Cisco Nexus 5000 Troubleshooting Guide
Troubleshooting System Management Issues
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Troubleshooting System Management Issues

Table Of Contents

Troubleshooting System Management Issues

SNMP

SNMP memory usage continuously increasing

SNMP not responding

SNMP not responding and show snmp command reports SNMP has timed out

Not able to perform SNMP SET operation

SNMP on BRIDGE-MIB

Logging

System is not responsive

Syslog server not getting messages from DUT

CPU Processes

High CPU Utilization

Traps

Traps not received

DNS

DNS resolution not working correctly

Specified domain not removed from domain-list


Troubleshooting System Management Issues


The system management features of the Cisco Nexus 5000 Series switch allow you to monitor and manage your network for efficient device use, role-based access control, SNMP communications, diagnostics, and logging.

This chapter describes how to identify and resolve problems that can occur with system management and the Cisco Nexus 5000 Series switch.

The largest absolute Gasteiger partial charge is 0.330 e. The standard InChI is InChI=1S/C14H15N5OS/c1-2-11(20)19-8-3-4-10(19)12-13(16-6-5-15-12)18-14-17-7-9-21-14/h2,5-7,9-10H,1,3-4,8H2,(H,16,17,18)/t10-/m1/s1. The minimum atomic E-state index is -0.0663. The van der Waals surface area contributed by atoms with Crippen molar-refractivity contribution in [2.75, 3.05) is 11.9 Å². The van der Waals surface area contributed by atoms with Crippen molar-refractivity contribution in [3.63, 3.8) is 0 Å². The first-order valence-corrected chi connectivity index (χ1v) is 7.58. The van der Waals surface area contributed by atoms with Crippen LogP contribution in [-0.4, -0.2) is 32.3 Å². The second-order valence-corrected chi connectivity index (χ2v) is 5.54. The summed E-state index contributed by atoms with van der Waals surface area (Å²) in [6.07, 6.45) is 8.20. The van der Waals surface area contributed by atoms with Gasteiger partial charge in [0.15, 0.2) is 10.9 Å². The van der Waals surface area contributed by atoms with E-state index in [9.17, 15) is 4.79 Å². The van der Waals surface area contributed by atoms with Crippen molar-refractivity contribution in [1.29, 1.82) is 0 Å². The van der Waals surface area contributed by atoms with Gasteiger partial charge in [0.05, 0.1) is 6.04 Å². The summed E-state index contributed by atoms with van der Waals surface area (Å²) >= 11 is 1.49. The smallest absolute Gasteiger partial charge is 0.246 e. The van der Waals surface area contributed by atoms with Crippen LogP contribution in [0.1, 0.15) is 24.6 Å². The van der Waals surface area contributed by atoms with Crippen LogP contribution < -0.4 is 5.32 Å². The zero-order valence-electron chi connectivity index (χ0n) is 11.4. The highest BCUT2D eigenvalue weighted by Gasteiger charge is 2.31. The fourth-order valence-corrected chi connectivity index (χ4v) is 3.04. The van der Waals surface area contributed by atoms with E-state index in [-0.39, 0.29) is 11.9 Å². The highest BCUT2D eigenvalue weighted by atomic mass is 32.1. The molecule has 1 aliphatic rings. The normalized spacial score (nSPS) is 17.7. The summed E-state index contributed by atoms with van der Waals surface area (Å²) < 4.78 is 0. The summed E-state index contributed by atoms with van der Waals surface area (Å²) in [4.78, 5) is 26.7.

This chapter includes the following sections:

SNMP

Logging

CPU Processes

Traps

DNS

SNMP

SNMP memory usage continuously increasing

The show proc mem | inc snmp command shows continuously increasing SNMP memory usage.

Possible Cause

SNMP memory usage increases when SNMP requests are processed from different monitoring stations. Typically, this situation stabilizes over time. If the memory increases continuously without stabilizing, then some of the SNMP requests are causing a memory leak.

Solution

Review the output from the show system internal snmp mem-stats detail command.

Take example snapshots with the following commands while processing SNMP requests:

show clock

show system internal mem-stats detail

show tech snmp

SNMP not responding

No response or delayed response for SNMP request.

Possible Cause

If the switch CPU utilization is high during the SNMP operations such as GET, GETNEXT and WALK, the response may be very slow or there is no responsethat results in a time-out.

Solution

While SNMP is not responding, check CPU utilization with the following commands:

show proc cpu history

show proc cpu sort

The output from this command shows which Nexus 5000 component is using the greatest amount of CPU resources.

SNMP not responding and show snmp command reports SNMP has timed out

SNMP is not responding and the show snmp command reports that SNMP has timed out.

Possible Cause